Nooooo, not Murphy's!!! Don't do it!! That's where my Mum & Dad bought my pram when I was born!!!

Sob!!

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Postby Zap » Fri Jul 18, 2003 5:22 pm

I remember the building which was located on the site of the current Jury's Christvhurch. A quite horrible 1950's building that for its last years (or certainly all I remember) was derelict. Beside it was the site of the vehicle imound lot - amazing to think they the Corpo sited this opposite the oldest building in Dublin!

Anyway, don't remember the letters on the building but its image is ingrained in my head - I always thought it was awful even as a child and was quite relieved when Jury's replaced it (bad as it is, it was a whole lot better!).

The building resembled the ugly Corpo offices right beside the Fitzsimons hotel on the quays.
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Postby alastair » Sat Jul 19, 2003 3:25 pm

the typeface on the building was Profil if memory serves:
http://www.myfonts.com/fonts/linotype/profil/

I was just remarking a couple of weeks ago how the 'old city' part of temple bar had changed from it's days as the mobile library yard.
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Postby paul_moloney » Mon Jul 21, 2003 10:04 am

I'm amazed that the Pram Shop inspires such hatred. I think it's kinda cute, and a hangover from Old Dublin. I'd love to see it preserved in some fashion, while every modern building on High St is reduced to rubble. Am I simple contrary?

On this note, does anyone have an old pictures of the area? (High St, Christchurch Place, etc). I'm now living on Castle St, and would love to know how the area looked years ago. I'd be specially curious to see pictures of where Jury's now stands, and also if any exist of Archbishop Usher's house, where the Castle Inn now is (I believe it was only knocked down in the 40s, after remaining their for 500 years).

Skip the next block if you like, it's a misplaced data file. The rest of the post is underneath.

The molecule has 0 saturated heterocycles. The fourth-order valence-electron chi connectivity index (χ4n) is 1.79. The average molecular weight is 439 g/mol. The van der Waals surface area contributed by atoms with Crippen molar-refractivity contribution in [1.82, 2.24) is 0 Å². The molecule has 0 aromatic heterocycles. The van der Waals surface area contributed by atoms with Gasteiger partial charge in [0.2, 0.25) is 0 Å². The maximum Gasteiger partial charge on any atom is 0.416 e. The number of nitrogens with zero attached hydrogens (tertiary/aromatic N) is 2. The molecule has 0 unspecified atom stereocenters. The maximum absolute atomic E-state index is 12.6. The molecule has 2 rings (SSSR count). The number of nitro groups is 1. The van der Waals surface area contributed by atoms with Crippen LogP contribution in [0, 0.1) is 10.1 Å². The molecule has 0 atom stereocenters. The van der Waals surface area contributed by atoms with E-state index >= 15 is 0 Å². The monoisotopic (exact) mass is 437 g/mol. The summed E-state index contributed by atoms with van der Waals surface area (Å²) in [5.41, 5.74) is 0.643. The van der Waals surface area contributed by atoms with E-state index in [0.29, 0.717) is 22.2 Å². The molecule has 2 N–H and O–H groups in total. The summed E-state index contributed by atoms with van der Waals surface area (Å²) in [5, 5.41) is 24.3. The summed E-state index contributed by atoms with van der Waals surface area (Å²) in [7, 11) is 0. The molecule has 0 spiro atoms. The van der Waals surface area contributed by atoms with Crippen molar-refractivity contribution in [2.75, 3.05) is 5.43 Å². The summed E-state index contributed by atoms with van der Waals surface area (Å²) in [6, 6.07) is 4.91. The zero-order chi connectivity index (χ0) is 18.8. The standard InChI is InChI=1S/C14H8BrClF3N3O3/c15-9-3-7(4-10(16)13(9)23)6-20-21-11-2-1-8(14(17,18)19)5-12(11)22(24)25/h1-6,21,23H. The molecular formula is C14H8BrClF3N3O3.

Cheers,

P.
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Postby Zap » Mon Jul 21, 2003 12:56 pm

In the book Heart of Dublin, there are engravings of the site of Jury's Inn, which I think held the name Skinners Row.

The Pram Shop is due to be demolished shortly - the Planning Application is already on the build stating that a residential block is to replace it.
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Re: Zap the childrens shop - High Street

Postby gunter » Fri Aug 29, 2008 11:22 pm

Thanks for the directions, notjim.

If this isn't the right place, it can be moved yes?

I started a bit of a file on High Street in the early 90s, when I hadn't much else to do, and I just found it again under something, so before I loose it again, here are some of the photographs I had accumulated.

Image
High Street c. 1975. The four bay building on the left is the 'Bedding Manufacturer' from the earlier (How well do you know Dublin) pic.

Image
Aerial view of the same terrace from c. 1984
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Re: Zap the childrens shop - High Street

Postby notjim » Sat Aug 30, 2008 12:06 am

Amazing pictures and terribly sad; I love when churches are sunk like that into a streetscape, it so medieval, so atmospheric, so true to a folkish religion knotted up in quotidian demands of secular life.
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Re: Zap the childrens shop - High Street

Postby gunter » Sat Aug 30, 2008 12:42 pm

notjim wrote: . . so true to a folkish religion knotted up in quotidian demands of secular life.


I was just going to say that!

Here's another photograph of the east end of High Street in 1963 with, if I'm not mistaken, ctesiphon's dad on his bike off to buy icecream for the chizzlers in the local shop.

Image
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Re: Zap the childrens shop - High Street

Postby newgrange » Sat Aug 30, 2008 1:09 pm

What is that structure out from the front of one of the buildings?
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Re: Zap the childrens shop - High Street

Postby gunter » Sat Aug 30, 2008 2:50 pm

That was the way they used to do scaffolding newgrange, back in the day. Floor joists would be taken out, put on edge and stuck out the windows, the inside end wedged under the floor above and out you went, with your life in your hands.